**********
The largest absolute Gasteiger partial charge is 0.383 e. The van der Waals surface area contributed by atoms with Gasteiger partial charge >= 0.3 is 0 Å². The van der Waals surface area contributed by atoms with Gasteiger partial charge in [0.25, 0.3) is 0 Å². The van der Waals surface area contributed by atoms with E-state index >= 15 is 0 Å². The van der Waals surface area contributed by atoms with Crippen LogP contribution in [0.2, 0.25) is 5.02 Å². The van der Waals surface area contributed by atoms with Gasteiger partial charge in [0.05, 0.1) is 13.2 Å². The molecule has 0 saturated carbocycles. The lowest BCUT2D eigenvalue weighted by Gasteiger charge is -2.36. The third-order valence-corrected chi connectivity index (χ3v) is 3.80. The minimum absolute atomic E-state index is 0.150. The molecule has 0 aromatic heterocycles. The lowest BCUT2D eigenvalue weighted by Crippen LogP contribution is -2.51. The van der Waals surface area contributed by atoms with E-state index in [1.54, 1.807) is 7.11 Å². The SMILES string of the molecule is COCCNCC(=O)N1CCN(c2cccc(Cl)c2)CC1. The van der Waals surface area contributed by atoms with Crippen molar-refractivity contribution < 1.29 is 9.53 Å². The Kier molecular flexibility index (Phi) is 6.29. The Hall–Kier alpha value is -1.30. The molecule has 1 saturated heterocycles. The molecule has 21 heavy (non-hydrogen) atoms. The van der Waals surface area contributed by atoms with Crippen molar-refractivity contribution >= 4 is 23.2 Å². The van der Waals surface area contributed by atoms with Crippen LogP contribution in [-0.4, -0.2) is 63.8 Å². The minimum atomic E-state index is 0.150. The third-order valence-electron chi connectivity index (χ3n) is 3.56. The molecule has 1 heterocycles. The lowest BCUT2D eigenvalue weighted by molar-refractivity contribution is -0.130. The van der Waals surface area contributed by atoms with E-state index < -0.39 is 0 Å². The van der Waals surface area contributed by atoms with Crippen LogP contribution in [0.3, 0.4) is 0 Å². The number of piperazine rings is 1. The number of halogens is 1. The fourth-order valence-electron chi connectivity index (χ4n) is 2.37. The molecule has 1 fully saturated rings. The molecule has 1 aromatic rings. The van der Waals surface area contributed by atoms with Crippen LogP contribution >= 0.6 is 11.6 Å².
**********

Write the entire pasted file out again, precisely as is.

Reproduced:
The largest absolute Gasteiger partial charge is 0.383 e. The van der Waals surface area contributed by atoms with Gasteiger partial charge >= 0.3 is 0 Å². The van der Waals surface area contributed by atoms with Gasteiger partial charge in [0.25, 0.3) is 0 Å². The van der Waals surface area contributed by atoms with E-state index >= 15 is 0 Å². The van der Waals surface area contributed by atoms with Crippen LogP contribution in [0.2, 0.25) is 5.02 Å². The van der Waals surface area contributed by atoms with Gasteiger partial charge in [0.05, 0.1) is 13.2 Å². The molecule has 0 saturated carbocycles. The lowest BCUT2D eigenvalue weighted by Gasteiger charge is -2.36. The third-order valence-corrected chi connectivity index (χ3v) is 3.80. The minimum absolute atomic E-state index is 0.150. The molecule has 0 aromatic heterocycles. The lowest BCUT2D eigenvalue weighted by Crippen LogP contribution is -2.51. The van der Waals surface area contributed by atoms with E-state index in [1.54, 1.807) is 7.11 Å². The SMILES string of the molecule is COCCNCC(=O)N1CCN(c2cccc(Cl)c2)CC1. The van der Waals surface area contributed by atoms with Crippen molar-refractivity contribution < 1.29 is 9.53 Å². The Kier molecular flexibility index (Phi) is 6.29. The Hall–Kier alpha value is -1.30. The molecule has 1 saturated heterocycles. The molecule has 21 heavy (non-hydrogen) atoms. The van der Waals surface area contributed by atoms with Crippen molar-refractivity contribution >= 4 is 23.2 Å². The van der Waals surface area contributed by atoms with Crippen LogP contribution in [-0.4, -0.2) is 63.8 Å². The minimum atomic E-state index is 0.150. The third-order valence-electron chi connectivity index (χ3n) is 3.56. The molecule has 1 heterocycles. The lowest BCUT2D eigenvalue weighted by molar-refractivity contribution is -0.130. The van der Waals surface area contributed by atoms with E-state index < -0.39 is 0 Å². The van der Waals surface area contributed by atoms with Crippen LogP contribution in [0.3, 0.4) is 0 Å². The number of piperazine rings is 1. The number of halogens is 1. The fourth-order valence-electron chi connectivity index (χ4n) is 2.37. The molecule has 1 fully saturated rings. The molecule has 1 aromatic rings. The van der Waals surface area contributed by atoms with Crippen LogP contribution >= 0.6 is 11.6 Å².